In the weeks, months and hopefully years to come I'll be sharing more about Crescimento Limpo and how you can support their work.
In the meantime, in light of the Rio Olympics, I wanted to use some posts to share some assorted reflections about our time in Brazil.
Before going to Itu Jana, Brenden, Aidan and I spent a few days in Rio. And like most tourists the big attraction you want to see in Rio is the Christ the Redeemer statue.
High on Corcovado mountain in the Tijuca Forest National Park, the largest urban rainforest in the world, Christ the Redeemer overlooks the city of Rio. Built in a art deco style from 1922 to 1931, Christ the Redeemer is one of the New Seven Wonders of the World.
The two days we were in Rio before visiting the statue were cloudy. So we were worried that we'd have poor visibility. But the day of our visit dawned clear and we had a great experience on the mountain. Wonderful, stunning views.
As you can imagine, every tourist on the mountain wanted the perfect picture. The day we visited wasn't very crowded. Our tour guide said that was a rare blessing. During peak season she has seen tourists get into fights in front of the statue, trying to stand alone in front for a picture.
Interesting juxtaposition. People fighting in front of the Christ with outstretched and pierced hands.
But like I said, there was plenty of room the day we were there. The popular pose was to stand in front of the statue and to hold your hands out and open, copying the arms and hands of Christ towering behind you.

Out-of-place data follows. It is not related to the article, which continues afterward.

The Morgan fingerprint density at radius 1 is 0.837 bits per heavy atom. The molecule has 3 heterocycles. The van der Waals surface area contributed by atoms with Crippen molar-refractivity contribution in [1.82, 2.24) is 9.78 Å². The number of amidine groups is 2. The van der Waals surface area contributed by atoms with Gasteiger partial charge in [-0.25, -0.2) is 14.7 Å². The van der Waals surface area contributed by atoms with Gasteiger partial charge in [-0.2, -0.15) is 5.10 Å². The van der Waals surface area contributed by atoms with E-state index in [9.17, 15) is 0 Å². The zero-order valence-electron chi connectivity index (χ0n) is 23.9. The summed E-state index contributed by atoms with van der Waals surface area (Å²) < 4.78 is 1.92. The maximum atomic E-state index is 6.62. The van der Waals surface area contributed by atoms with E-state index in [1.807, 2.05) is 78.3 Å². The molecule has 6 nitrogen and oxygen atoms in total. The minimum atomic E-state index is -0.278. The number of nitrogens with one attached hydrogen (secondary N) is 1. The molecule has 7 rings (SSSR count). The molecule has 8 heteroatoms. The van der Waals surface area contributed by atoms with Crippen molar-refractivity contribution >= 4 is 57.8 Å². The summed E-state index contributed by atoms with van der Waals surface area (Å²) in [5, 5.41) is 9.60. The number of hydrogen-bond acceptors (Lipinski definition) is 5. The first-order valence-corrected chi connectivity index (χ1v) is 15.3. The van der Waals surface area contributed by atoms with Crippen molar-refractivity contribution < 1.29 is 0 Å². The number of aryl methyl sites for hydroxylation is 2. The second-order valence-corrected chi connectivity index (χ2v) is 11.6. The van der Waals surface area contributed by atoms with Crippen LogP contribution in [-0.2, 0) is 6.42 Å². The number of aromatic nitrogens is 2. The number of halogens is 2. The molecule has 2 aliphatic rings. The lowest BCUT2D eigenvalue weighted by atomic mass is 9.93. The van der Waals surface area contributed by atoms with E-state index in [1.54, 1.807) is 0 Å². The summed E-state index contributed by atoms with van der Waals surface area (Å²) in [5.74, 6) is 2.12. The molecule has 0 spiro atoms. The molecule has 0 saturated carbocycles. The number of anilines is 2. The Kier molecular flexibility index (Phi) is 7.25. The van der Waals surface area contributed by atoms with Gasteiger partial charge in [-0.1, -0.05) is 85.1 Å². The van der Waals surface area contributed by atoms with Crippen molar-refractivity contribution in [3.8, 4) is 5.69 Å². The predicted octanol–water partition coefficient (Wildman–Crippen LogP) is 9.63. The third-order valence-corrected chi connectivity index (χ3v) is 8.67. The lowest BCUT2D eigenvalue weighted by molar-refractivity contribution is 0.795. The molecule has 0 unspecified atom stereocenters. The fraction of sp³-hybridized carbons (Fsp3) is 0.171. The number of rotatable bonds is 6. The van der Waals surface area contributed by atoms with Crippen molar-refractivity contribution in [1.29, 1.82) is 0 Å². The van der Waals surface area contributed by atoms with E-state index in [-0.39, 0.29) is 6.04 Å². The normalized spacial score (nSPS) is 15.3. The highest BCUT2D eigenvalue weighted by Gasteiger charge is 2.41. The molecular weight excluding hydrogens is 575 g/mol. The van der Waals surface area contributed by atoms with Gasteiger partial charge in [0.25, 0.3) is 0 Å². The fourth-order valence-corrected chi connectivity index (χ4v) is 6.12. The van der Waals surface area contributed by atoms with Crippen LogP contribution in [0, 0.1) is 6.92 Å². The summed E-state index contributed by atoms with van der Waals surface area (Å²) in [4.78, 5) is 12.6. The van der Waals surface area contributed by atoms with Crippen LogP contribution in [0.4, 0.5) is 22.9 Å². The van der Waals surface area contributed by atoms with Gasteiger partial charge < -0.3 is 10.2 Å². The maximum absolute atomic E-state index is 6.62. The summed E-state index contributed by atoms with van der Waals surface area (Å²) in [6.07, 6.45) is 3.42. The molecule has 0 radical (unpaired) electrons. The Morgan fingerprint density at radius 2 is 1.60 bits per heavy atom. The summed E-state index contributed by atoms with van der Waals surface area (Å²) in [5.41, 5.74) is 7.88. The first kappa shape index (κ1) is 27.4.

And that's the image that grabbed me. Smiling tourist after smiling tourist taking turns posing as the crucified Christ.
I'm not a very judgmental person and I have a high tolerance for blasphemy. But something about adopting the pose of crucifixion for a selfie seemed off to me.
You could argue that the pose isn't really one of crucifixion. The pierced hands of the Christ are opened wide over Rio in the shape of a cross, but the imagery is more one of welcome, embrace and hospitality.
Still, when that open embrace is marked by pierced hands the cost and unconditionality of that welcome is staggering. Are we willing to be crucified to offer that same radical welcome?
As I watched all the tourists taking pictures, arms outstretched and hands open, I looked for the nail prints on our hands.
The statue had them.
We did not.
And that, it seems--the cost of love outpoured--makes all the difference between his love and ours.